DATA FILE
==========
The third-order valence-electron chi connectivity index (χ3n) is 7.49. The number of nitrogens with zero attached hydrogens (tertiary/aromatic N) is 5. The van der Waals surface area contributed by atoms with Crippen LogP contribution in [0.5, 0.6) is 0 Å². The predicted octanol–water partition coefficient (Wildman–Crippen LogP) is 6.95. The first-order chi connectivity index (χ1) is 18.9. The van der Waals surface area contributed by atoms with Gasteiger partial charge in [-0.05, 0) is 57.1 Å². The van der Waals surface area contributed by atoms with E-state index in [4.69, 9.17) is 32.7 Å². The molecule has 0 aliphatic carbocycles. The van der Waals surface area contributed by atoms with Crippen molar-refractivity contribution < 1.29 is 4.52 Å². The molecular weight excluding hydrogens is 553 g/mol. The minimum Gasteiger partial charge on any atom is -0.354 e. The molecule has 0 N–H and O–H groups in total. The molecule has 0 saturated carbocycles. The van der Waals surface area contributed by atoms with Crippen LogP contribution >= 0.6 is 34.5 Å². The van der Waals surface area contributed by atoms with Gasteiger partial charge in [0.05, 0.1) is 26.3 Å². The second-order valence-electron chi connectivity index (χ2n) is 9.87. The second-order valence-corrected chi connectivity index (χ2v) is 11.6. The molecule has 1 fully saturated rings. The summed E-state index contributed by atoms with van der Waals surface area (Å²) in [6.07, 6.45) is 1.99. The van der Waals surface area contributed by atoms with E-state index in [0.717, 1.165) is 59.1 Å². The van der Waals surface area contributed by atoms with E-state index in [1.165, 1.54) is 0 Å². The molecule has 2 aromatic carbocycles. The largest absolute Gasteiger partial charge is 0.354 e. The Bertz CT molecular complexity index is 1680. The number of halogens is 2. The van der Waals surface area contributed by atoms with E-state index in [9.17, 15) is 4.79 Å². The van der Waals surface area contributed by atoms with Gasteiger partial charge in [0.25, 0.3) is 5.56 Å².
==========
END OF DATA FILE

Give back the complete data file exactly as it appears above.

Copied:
The third-order valence-electron chi connectivity index (χ3n) is 7.49. The number of nitrogens with zero attached hydrogens (tertiary/aromatic N) is 5. The van der Waals surface area contributed by atoms with Crippen LogP contribution in [0.5, 0.6) is 0 Å². The predicted octanol–water partition coefficient (Wildman–Crippen LogP) is 6.95. The first-order chi connectivity index (χ1) is 18.9. The van der Waals surface area contributed by atoms with Gasteiger partial charge in [-0.05, 0) is 57.1 Å². The van der Waals surface area contributed by atoms with E-state index in [4.69, 9.17) is 32.7 Å². The molecule has 0 aliphatic carbocycles. The van der Waals surface area contributed by atoms with Crippen molar-refractivity contribution < 1.29 is 4.52 Å². The molecular weight excluding hydrogens is 553 g/mol. The minimum Gasteiger partial charge on any atom is -0.354 e. The molecule has 0 N–H and O–H groups in total. The molecule has 0 saturated carbocycles. The van der Waals surface area contributed by atoms with Crippen LogP contribution >= 0.6 is 34.5 Å². The van der Waals surface area contributed by atoms with Gasteiger partial charge in [0.05, 0.1) is 26.3 Å². The second-order valence-electron chi connectivity index (χ2n) is 9.87. The second-order valence-corrected chi connectivity index (χ2v) is 11.6. The molecule has 1 fully saturated rings. The summed E-state index contributed by atoms with van der Waals surface area (Å²) in [6.07, 6.45) is 1.99. The van der Waals surface area contributed by atoms with E-state index in [0.717, 1.165) is 59.1 Å². The van der Waals surface area contributed by atoms with E-state index in [1.165, 1.54) is 0 Å². The molecule has 2 aromatic carbocycles. The largest absolute Gasteiger partial charge is 0.354 e. The Bertz CT molecular complexity index is 1680. The number of halogens is 2. The van der Waals surface area contributed by atoms with E-state index in [9.17, 15) is 4.79 Å². The van der Waals surface area contributed by atoms with Gasteiger partial charge in [0.25, 0.3) is 5.56 Å².